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State Department of Public Health offers safety tips to prevent injury during activities to keep cool          Send a link to a friend

[JULY 31, 2006]  SPRINGFIELD -- Illinoisans are reminded to take precautions to prevent disease and injury while keeping cool this summer. The onset of hot summer days can mean danger while participating in certain activities at beaches and swimming pools, hot tubs or spas, as well as other outdoor fun. There is also a potential for injury, such as falls on wet surfaces and diving accidents.

People will have more fun at the beach or pool, while keeping cool, if they know what potential health hazards to avoid. For example, the Illinois Department of Public Health recommends you should swim only in pools where the water quality is properly maintained and avoid beaches littered with trash or other debris.

In June, Gov. Rod R. Blagojevich launched the Keep Cool Illinois campaign, a comprehensive, multiagency effort to help prepare Illinois residents, especially the elderly, families with small children and people with disabilities, for the dangers and risks that summer temperatures can bring. The campaign includes a statewide network of cooling centers, targeted outreach to vulnerable residents, energy assistance programs, public service announcements, air pollution warnings, fire safety, water safety and energy savings tips. As part of the campaign, the Illinois Department of Public Health released the following helpful tips for outdoor enthusiasts.

Swimming can be hazardous due to the numerous diseases that may be transmitted by contaminated water. Swimming in contaminated water can also cause infections in the eyes, nose, ears and in cuts and scrapes. Ways to avoid pool contamination include showering before entering the pool and washing hands after using the bathroom or changing a diaper.

The following are some tips to use this summer during activities to keep cool.

Beach-goers should:

  • Never swim alone, regardless of how experienced a swimmer.

  • Avoid swimming at beaches where there are large populations of ducks or geese. The waste produced by these birds causes high bacteria levels in the water.

  • Look for movement in the water; it helps keep the water clean. Do not swim in stagnant or still water.

  • Look for a sandy -- not muddy -- beach that has a grassy or wooded area around it. Such areas reduce surface runoff into the swimming water.

  • Do not swim at any beach right after a heavy rain. Runoff following a heavy rain may result in a high bacteria count.

  • When diving at a beach, exercise extreme caution. Beach water is not as clear as water in a pool, so underwater obstructions may not be visible. If there is any doubt, do not dive.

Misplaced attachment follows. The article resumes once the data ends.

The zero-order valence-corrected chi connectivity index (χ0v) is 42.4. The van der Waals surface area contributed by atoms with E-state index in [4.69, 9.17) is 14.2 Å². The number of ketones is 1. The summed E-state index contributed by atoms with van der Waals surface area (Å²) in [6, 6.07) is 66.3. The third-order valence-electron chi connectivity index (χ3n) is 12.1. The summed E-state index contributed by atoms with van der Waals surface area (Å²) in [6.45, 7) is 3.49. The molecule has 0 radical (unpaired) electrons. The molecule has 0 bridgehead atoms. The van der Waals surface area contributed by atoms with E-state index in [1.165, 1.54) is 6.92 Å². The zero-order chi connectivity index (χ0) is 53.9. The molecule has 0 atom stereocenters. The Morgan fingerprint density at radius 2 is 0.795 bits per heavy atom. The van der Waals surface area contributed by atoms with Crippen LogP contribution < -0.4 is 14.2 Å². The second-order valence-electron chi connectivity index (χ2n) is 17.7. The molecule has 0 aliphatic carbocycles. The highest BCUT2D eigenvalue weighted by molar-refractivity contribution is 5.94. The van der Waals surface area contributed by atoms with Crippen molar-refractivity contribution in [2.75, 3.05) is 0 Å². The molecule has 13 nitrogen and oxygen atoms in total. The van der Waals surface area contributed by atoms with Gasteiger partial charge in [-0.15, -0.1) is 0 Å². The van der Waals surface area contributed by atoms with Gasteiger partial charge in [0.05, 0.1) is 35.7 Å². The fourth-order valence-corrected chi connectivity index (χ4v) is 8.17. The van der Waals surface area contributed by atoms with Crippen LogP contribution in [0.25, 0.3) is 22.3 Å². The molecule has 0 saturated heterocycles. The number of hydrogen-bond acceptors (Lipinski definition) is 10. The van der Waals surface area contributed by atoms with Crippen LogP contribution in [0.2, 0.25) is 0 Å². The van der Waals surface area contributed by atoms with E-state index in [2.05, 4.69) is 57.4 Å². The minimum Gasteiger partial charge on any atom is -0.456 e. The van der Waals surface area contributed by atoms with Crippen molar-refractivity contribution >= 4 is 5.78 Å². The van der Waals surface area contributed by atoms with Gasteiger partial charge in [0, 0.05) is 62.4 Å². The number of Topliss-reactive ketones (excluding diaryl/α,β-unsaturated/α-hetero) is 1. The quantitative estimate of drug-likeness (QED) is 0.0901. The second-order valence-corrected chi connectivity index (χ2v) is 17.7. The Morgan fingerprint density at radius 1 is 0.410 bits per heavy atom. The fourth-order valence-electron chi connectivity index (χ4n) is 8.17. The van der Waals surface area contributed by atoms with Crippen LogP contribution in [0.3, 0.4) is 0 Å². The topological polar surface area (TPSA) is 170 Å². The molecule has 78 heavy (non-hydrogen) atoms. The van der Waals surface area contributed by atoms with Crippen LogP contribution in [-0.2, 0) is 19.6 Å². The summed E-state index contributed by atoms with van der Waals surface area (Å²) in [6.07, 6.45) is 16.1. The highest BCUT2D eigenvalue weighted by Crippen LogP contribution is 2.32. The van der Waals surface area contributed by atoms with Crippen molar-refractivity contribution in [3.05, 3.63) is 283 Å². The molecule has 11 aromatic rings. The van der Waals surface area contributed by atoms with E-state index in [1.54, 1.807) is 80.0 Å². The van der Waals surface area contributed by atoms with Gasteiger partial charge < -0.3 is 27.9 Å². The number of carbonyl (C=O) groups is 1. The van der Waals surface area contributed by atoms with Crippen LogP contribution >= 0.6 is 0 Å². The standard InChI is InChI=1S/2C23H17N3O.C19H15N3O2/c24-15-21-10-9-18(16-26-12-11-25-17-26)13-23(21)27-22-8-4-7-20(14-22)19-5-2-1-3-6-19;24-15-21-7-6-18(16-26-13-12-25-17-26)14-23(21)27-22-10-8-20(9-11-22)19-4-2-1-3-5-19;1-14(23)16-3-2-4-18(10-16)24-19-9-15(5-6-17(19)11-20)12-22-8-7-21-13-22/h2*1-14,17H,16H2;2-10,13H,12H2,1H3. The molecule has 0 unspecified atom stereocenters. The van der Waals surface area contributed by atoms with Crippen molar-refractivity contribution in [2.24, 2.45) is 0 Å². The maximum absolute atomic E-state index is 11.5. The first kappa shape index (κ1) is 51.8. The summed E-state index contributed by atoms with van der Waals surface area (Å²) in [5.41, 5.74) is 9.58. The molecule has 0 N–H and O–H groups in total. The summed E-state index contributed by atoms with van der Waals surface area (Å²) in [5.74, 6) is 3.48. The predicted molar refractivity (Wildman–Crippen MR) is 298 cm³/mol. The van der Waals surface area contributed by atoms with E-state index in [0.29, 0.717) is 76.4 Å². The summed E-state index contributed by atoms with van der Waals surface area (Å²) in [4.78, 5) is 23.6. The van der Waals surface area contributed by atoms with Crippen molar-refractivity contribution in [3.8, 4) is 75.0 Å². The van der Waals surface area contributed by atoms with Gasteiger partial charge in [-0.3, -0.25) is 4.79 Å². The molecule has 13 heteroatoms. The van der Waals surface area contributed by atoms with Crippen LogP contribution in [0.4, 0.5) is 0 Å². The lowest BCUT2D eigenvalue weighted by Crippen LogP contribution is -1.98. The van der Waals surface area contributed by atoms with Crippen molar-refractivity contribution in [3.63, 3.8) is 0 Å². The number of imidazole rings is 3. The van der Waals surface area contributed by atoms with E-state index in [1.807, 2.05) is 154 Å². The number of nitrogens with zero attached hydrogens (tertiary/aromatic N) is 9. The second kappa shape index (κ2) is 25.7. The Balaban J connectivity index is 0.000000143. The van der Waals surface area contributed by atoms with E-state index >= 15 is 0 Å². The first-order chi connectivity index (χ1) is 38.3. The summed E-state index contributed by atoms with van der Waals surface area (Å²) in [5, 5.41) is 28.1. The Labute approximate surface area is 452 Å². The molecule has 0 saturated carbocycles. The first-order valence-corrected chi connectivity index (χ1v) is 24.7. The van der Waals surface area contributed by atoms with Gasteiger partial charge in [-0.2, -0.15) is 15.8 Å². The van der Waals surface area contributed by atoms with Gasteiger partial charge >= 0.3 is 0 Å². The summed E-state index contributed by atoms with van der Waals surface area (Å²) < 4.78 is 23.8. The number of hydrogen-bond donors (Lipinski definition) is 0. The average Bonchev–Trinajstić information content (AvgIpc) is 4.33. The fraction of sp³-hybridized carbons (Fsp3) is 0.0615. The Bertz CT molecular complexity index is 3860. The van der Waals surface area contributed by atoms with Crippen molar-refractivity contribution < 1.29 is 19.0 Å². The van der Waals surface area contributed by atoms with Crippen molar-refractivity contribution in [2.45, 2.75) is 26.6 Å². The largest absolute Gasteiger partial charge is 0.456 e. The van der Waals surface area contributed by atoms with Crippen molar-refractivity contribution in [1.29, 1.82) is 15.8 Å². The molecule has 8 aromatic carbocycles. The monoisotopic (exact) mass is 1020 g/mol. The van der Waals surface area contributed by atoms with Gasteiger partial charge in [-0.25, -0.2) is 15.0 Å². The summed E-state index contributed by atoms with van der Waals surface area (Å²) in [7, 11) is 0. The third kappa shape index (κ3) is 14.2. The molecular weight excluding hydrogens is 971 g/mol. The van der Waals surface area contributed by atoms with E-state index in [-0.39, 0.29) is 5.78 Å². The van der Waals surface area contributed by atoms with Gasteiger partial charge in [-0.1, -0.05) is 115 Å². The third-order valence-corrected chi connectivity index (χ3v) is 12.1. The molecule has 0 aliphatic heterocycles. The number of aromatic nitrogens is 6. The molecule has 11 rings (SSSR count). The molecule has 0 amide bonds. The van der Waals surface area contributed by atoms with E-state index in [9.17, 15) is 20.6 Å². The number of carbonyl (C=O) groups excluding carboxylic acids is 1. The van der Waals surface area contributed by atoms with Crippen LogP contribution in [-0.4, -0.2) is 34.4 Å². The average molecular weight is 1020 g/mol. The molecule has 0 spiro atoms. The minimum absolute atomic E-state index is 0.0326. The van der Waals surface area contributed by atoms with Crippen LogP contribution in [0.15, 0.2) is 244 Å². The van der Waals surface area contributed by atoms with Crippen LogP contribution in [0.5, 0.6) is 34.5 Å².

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Pool attendees should:

  • Look for obvious signs of cleanliness, including whether the water is clear and if you can see the bottom of the pool. Although it is impossible to tell if water is free of bacteria, the water should appear crystal clear, be continuously circulated and be maintained at a level that allows free overflow into the gutter or skimmer. There should be no strong odor of ammonia or chlorine.

  • Make sure drains are clear of debris and that drain covers are in place and secure.

  • Determine that a lifeguard is present, especially if children are present. If no lifeguard is on duty, do not let children swim unless a responsible adult who knows lifesaving techniques and first aid accompanies them.

Skin infections are the most common illness spread through hot tubs and spas.

At the spa or hot tub:

  • Ensure that the water is not extremely hot, which is not safe. Soaking time should not exceed 10 to 15 minutes at temperatures between 98 and 104 degrees Fahrenheit. If nausea or lightheadedness occur, get out of the water immediately.

  • Monitor or restrict small children from using a spa or hot tub, due to the heat and turbulent waters.

  • Verify that suction grate covers are in place to prevent entrapment. Bathers should not submerge their whole heads in the water. People with long hair should tie it up or wear a cap to avoid possible entrapment by the suction inlets.

In order to minimize the risks associated with swimming, the Department of Public Health requires the state's 3,500 swimming pools and spas to meet water quality and safety standards. The department enforces these rules and regulations through plan approvals and inspections.

To prevent illnesses associated with swimming at Illinois beaches, each licensed beach is inspected annually to determine that required safety features are in place and there are no sources of possible pollution, such as sewage discharges. The Department of Public Health also requires that each of the 335 licensed public beaches (excluding Chicago beaches, which are regulated by the Chicago Park District) be sampled every two weeks to determine that bacterial levels in the water are within established limits.

Illinois residents can find additional summer safety, health and energy savings tips at or by calling 1 (877) 411-9276.

[News release]


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